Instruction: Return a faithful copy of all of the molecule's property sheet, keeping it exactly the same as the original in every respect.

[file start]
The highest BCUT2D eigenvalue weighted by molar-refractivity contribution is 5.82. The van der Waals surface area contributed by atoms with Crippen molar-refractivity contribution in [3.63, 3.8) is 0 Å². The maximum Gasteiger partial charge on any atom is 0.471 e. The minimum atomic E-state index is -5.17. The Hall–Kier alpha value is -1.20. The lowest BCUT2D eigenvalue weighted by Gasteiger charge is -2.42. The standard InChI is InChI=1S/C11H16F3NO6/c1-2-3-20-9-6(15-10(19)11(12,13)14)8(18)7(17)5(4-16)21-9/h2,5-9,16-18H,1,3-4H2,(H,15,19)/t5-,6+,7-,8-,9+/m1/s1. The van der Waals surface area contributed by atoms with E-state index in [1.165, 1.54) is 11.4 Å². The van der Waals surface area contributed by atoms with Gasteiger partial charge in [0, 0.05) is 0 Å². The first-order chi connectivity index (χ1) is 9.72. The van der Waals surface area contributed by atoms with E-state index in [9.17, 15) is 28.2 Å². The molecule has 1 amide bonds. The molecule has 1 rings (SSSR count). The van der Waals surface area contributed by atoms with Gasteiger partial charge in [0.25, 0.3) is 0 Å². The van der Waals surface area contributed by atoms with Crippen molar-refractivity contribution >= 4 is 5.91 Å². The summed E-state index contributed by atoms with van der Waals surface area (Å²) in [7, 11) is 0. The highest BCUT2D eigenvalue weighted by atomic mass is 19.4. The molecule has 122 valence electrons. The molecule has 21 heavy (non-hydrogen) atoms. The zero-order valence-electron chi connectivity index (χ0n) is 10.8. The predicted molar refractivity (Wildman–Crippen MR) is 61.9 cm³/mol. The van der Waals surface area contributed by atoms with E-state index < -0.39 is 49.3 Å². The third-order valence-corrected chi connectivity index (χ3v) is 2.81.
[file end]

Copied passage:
The highest BCUT2D eigenvalue weighted by molar-refractivity contribution is 5.82. The van der Waals surface area contributed by atoms with Crippen molar-refractivity contribution in [3.63, 3.8) is 0 Å². The maximum Gasteiger partial charge on any atom is 0.471 e. The minimum atomic E-state index is -5.17. The Hall–Kier alpha value is -1.20. The lowest BCUT2D eigenvalue weighted by Gasteiger charge is -2.42. The standard InChI is InChI=1S/C11H16F3NO6/c1-2-3-20-9-6(15-10(19)11(12,13)14)8(18)7(17)5(4-16)21-9/h2,5-9,16-18H,1,3-4H2,(H,15,19)/t5-,6+,7-,8-,9+/m1/s1. The van der Waals surface area contributed by atoms with E-state index in [1.165, 1.54) is 11.4 Å². The van der Waals surface area contributed by atoms with Gasteiger partial charge in [0, 0.05) is 0 Å². The first-order chi connectivity index (χ1) is 9.72. The van der Waals surface area contributed by atoms with E-state index in [9.17, 15) is 28.2 Å². The molecule has 1 amide bonds. The molecule has 1 rings (SSSR count). The van der Waals surface area contributed by atoms with Gasteiger partial charge in [0.25, 0.3) is 0 Å². The van der Waals surface area contributed by atoms with Crippen molar-refractivity contribution >= 4 is 5.91 Å². The summed E-state index contributed by atoms with van der Waals surface area (Å²) in [7, 11) is 0. The highest BCUT2D eigenvalue weighted by atomic mass is 19.4. The molecule has 122 valence electrons. The molecule has 21 heavy (non-hydrogen) atoms. The zero-order valence-electron chi connectivity index (χ0n) is 10.8. The predicted molar refractivity (Wildman–Crippen MR) is 61.9 cm³/mol. The van der Waals surface area contributed by atoms with E-state index < -0.39 is 49.3 Å². The third-order valence-corrected chi connectivity index (χ3v) is 2.81.